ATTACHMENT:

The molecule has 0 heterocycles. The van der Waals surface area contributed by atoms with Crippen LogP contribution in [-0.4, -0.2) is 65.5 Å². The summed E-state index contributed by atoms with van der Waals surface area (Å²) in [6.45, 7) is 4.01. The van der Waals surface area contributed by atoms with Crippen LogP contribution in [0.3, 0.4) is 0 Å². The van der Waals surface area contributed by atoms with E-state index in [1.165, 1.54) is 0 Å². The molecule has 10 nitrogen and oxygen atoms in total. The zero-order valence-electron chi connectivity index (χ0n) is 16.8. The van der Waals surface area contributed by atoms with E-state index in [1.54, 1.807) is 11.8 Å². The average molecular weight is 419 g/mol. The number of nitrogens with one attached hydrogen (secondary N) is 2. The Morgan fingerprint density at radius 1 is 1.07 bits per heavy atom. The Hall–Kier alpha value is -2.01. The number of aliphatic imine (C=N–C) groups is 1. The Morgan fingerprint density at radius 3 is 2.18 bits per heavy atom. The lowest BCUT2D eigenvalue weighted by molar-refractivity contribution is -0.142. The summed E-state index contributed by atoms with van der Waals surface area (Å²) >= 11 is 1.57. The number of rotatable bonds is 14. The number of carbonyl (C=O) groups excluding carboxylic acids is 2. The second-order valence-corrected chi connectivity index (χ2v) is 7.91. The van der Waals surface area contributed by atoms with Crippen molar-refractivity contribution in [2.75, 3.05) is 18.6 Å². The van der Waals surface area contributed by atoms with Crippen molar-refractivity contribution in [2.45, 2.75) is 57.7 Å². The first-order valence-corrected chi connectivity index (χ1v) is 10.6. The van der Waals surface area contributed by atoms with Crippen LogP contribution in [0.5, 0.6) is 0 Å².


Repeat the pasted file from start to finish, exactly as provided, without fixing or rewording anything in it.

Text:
The molecule has 0 heterocycles. The van der Waals surface area contributed by atoms with Crippen LogP contribution in [-0.4, -0.2) is 65.5 Å². The summed E-state index contributed by atoms with van der Waals surface area (Å²) in [6.45, 7) is 4.01. The van der Waals surface area contributed by atoms with Crippen LogP contribution in [0.3, 0.4) is 0 Å². The van der Waals surface area contributed by atoms with E-state index in [1.165, 1.54) is 0 Å². The molecule has 10 nitrogen and oxygen atoms in total. The zero-order valence-electron chi connectivity index (χ0n) is 16.8. The van der Waals surface area contributed by atoms with E-state index in [1.54, 1.807) is 11.8 Å². The average molecular weight is 419 g/mol. The number of nitrogens with one attached hydrogen (secondary N) is 2. The Morgan fingerprint density at radius 1 is 1.07 bits per heavy atom. The Hall–Kier alpha value is -2.01. The number of aliphatic imine (C=N–C) groups is 1. The Morgan fingerprint density at radius 3 is 2.18 bits per heavy atom. The lowest BCUT2D eigenvalue weighted by molar-refractivity contribution is -0.142. The summed E-state index contributed by atoms with van der Waals surface area (Å²) >= 11 is 1.57. The number of rotatable bonds is 14. The number of carbonyl (C=O) groups excluding carboxylic acids is 2. The second-order valence-corrected chi connectivity index (χ2v) is 7.91. The van der Waals surface area contributed by atoms with Crippen molar-refractivity contribution in [2.75, 3.05) is 18.6 Å². The van der Waals surface area contributed by atoms with Crippen molar-refractivity contribution in [2.45, 2.75) is 57.7 Å². The first-order valence-corrected chi connectivity index (χ1v) is 10.6. The van der Waals surface area contributed by atoms with Crippen LogP contribution in [0.5, 0.6) is 0 Å².